We inherited global governance institutions from the end of WWII. That’s over three-quarters of a century, a time with so many structural changes in the world, so many new countries, new technologies, global connectivity, virtual money, huge financial and communications platforms, world-scale corporations, cyber war, drone killings, massive migrations. What we inherited from Bretton Woods, the UN, IMF, World Bank, WTO and other international institutions basically produce meetings and reports. The global governance gap is dangerous. And the US trying to fill the void alone will not work.
Trying to save the past is not an option. We did have the thirty golden post-war years and an institutional framework that made this huge progress possible, although in only a group of countries. This is not to be discarded: progressive tax systems to reduce inequality, a reasonable balance between government, business and civil society, and the Universal Declaration of Human Rights to give us an ethical anchor. Open colonialism gradually withered, and the West presented itself as the good guys. Industrial capitalism, with democracy and impressive technological progress, could be seen as the future. Poor countries, the immense majority, had a model to follow: they were just at another stage, late-comers, and the road seemed clear. But the world has changed.
The balance between public and corporate interest was rapidly eroded in the eighties, with what we called ‘the lost decade’ because of slow growth, but presently understand as a restructuring of the leading economies, from industrial capitalism to financial global control. In politics, the shift became evident with Ronald Reagan and Margareth Thatcher, but in the economic bottom-line financial globalization was rapidly taking over. The Declaration of Human Rights was substituted by “business of business is business”, and “greed is good”. When John Ruggie managed a formal agreement on U.N. Guiding Principles on Business and Human Rights (2005), the global economic system was already at another age. We presently call it financialization. The financial corporations generated the 2008 crisis but already had enough clout to make governments pay for it, in the US as in Europe.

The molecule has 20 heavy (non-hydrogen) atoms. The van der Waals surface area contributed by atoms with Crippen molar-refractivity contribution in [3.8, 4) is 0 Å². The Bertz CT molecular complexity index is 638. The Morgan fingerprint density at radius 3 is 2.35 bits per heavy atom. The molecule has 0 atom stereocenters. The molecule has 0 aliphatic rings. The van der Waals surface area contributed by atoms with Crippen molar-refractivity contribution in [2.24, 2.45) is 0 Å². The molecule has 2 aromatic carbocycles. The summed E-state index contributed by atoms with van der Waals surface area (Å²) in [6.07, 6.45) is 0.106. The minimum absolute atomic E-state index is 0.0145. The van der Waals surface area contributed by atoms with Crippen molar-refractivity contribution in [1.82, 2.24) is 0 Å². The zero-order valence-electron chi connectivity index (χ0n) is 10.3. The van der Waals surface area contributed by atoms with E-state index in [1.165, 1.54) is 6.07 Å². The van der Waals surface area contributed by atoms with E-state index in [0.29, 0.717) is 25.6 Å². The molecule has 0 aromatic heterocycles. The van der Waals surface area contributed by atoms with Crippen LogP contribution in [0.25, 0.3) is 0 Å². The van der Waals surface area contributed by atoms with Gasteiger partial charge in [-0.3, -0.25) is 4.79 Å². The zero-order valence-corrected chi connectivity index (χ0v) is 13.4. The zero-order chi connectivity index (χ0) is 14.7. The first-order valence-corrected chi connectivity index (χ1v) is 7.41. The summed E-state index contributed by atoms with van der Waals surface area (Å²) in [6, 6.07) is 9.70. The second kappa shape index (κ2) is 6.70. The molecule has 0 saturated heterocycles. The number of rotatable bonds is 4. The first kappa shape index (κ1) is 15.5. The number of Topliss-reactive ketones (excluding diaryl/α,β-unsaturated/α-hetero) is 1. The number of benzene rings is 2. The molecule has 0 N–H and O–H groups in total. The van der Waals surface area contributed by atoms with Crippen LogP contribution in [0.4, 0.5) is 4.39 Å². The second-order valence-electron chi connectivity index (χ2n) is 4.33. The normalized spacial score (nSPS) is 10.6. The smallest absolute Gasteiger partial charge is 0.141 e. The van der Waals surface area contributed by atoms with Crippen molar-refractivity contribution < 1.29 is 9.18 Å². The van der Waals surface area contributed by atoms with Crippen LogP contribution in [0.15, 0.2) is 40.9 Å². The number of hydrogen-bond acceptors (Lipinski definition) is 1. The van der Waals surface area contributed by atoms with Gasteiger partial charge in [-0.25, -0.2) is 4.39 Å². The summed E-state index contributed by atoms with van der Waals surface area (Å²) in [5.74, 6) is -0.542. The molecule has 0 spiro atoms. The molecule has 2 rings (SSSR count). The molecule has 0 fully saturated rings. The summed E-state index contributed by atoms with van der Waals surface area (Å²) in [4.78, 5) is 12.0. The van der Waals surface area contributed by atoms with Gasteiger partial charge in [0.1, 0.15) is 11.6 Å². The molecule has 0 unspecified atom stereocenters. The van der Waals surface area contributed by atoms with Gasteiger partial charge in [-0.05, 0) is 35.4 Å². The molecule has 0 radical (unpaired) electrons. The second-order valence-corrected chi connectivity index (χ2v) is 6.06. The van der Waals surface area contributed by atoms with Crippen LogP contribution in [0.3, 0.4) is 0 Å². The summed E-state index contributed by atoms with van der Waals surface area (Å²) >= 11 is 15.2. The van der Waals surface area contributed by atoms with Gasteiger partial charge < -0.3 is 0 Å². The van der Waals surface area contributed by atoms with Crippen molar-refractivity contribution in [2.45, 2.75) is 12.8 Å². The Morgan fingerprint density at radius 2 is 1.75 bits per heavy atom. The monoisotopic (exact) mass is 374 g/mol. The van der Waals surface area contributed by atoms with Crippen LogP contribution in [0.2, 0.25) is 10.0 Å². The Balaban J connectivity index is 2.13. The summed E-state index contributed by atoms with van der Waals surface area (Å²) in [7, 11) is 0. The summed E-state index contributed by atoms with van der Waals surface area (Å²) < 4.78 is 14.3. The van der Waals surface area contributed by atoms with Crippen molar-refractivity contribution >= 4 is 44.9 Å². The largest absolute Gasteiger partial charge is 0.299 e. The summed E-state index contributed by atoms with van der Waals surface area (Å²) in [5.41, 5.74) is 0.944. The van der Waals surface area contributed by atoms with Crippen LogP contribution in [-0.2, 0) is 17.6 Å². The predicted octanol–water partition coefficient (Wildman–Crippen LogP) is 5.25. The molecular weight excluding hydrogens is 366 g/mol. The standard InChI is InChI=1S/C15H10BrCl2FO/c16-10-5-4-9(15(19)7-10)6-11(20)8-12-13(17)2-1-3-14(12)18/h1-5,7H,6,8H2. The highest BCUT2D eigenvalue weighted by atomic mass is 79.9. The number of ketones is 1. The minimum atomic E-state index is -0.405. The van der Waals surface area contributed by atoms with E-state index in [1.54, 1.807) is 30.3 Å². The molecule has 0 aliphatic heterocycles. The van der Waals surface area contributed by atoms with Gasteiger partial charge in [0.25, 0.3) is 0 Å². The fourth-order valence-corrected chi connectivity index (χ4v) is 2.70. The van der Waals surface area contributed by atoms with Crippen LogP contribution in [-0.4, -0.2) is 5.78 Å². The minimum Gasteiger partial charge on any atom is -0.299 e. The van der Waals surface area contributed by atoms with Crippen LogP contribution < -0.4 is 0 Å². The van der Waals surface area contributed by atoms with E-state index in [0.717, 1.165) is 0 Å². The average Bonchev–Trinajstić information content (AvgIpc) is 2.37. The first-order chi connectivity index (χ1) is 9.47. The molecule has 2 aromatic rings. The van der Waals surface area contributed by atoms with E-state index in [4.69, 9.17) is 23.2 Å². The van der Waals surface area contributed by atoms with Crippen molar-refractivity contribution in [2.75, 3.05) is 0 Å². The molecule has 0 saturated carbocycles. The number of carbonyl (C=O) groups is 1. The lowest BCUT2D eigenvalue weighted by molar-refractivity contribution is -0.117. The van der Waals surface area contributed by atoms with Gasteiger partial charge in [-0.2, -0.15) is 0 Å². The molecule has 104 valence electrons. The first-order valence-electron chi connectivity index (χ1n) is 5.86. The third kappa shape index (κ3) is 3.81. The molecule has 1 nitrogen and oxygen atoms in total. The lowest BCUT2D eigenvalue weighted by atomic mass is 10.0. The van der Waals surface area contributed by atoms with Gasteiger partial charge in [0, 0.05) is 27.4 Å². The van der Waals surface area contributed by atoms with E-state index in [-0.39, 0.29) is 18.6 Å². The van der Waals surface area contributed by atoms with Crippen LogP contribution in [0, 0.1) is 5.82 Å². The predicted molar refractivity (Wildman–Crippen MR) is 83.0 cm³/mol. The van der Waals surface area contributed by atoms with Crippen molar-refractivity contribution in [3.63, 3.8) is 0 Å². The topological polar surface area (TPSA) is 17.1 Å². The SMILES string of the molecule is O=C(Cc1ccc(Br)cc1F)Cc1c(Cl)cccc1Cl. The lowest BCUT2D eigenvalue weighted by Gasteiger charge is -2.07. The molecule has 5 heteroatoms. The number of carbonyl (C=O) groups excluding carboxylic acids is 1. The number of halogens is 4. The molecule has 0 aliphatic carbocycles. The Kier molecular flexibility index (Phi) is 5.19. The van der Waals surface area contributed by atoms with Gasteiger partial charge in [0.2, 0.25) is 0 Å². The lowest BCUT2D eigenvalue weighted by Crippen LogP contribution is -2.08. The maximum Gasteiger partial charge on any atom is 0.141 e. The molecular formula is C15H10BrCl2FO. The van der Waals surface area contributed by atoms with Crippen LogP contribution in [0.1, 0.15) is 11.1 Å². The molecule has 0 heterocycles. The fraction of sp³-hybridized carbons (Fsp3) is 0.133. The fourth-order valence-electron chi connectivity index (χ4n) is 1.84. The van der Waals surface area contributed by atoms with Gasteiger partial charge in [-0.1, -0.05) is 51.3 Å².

Money printed by governments migrated to virtual money emitted by banks, while the dollar, free from the gold-exchange guarantee, conquered the world, paying for trade, ensuring reserves in central banks and funding American military bases and wars. With financialization, huge fortunes are extracted from the real economy through interest rates, dividends and tax evasion, making productive businesses and governments pay the financial costs. BlackRock alone manages over US$10tn, not with banking but with “asset management”. Larry Fink didn’t need to be elected. Joe Biden’s budget, the federal budget of the United States of America, is US$6tn. Thomas Piketty’s huge success results from his clear presentation of the new system: financial rentierism pays much more than investment in productive activities, and money goes to where it pays more. Present capitalism is basically an extractive system benefitting unproductive middlemen. It is a global financial system with no regulation, no taxes, no information on their activities – except marketing and brand-building – and widely relying on tax havens, escaping practically any legislation. Free-floating global financial managers. Ruggie’s study on the new system, Just Business: Multinational Corporations and Human Rights (2013) is much more down to earth.